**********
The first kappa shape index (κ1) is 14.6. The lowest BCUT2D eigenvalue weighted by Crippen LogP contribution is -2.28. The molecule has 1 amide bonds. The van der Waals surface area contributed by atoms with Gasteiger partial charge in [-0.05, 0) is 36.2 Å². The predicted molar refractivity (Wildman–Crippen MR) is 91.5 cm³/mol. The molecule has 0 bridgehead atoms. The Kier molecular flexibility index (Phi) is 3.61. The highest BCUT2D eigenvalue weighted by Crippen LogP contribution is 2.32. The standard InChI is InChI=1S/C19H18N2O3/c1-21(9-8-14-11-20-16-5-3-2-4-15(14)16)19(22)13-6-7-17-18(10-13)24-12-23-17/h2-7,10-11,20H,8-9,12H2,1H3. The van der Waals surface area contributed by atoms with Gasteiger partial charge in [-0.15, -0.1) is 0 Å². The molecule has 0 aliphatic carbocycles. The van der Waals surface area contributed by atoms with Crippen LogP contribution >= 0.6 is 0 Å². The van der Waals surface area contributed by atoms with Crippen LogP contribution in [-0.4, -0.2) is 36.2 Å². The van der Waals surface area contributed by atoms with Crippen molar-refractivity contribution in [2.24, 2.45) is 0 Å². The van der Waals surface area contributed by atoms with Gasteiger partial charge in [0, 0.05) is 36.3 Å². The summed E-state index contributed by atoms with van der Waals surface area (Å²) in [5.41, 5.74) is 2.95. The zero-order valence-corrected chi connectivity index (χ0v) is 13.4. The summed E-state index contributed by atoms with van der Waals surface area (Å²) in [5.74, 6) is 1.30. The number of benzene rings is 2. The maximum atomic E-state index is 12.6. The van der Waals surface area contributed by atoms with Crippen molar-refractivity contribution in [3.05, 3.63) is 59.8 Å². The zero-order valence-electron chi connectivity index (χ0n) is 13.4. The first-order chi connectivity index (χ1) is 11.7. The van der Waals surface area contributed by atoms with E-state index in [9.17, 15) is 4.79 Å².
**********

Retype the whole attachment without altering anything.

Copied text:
The first kappa shape index (κ1) is 14.6. The lowest BCUT2D eigenvalue weighted by Crippen LogP contribution is -2.28. The molecule has 1 amide bonds. The van der Waals surface area contributed by atoms with Gasteiger partial charge in [-0.05, 0) is 36.2 Å². The predicted molar refractivity (Wildman–Crippen MR) is 91.5 cm³/mol. The molecule has 0 bridgehead atoms. The Kier molecular flexibility index (Phi) is 3.61. The highest BCUT2D eigenvalue weighted by Crippen LogP contribution is 2.32. The standard InChI is InChI=1S/C19H18N2O3/c1-21(9-8-14-11-20-16-5-3-2-4-15(14)16)19(22)13-6-7-17-18(10-13)24-12-23-17/h2-7,10-11,20H,8-9,12H2,1H3. The van der Waals surface area contributed by atoms with Gasteiger partial charge in [-0.15, -0.1) is 0 Å². The molecule has 0 aliphatic carbocycles. The van der Waals surface area contributed by atoms with Crippen LogP contribution >= 0.6 is 0 Å². The van der Waals surface area contributed by atoms with Crippen LogP contribution in [-0.4, -0.2) is 36.2 Å². The van der Waals surface area contributed by atoms with Crippen molar-refractivity contribution in [2.24, 2.45) is 0 Å². The van der Waals surface area contributed by atoms with Gasteiger partial charge in [0, 0.05) is 36.3 Å². The summed E-state index contributed by atoms with van der Waals surface area (Å²) in [5.41, 5.74) is 2.95. The zero-order valence-corrected chi connectivity index (χ0v) is 13.4. The summed E-state index contributed by atoms with van der Waals surface area (Å²) in [5.74, 6) is 1.30. The number of benzene rings is 2. The maximum atomic E-state index is 12.6. The van der Waals surface area contributed by atoms with Crippen molar-refractivity contribution in [3.05, 3.63) is 59.8 Å². The zero-order valence-electron chi connectivity index (χ0n) is 13.4. The first-order chi connectivity index (χ1) is 11.7. The van der Waals surface area contributed by atoms with E-state index in [9.17, 15) is 4.79 Å².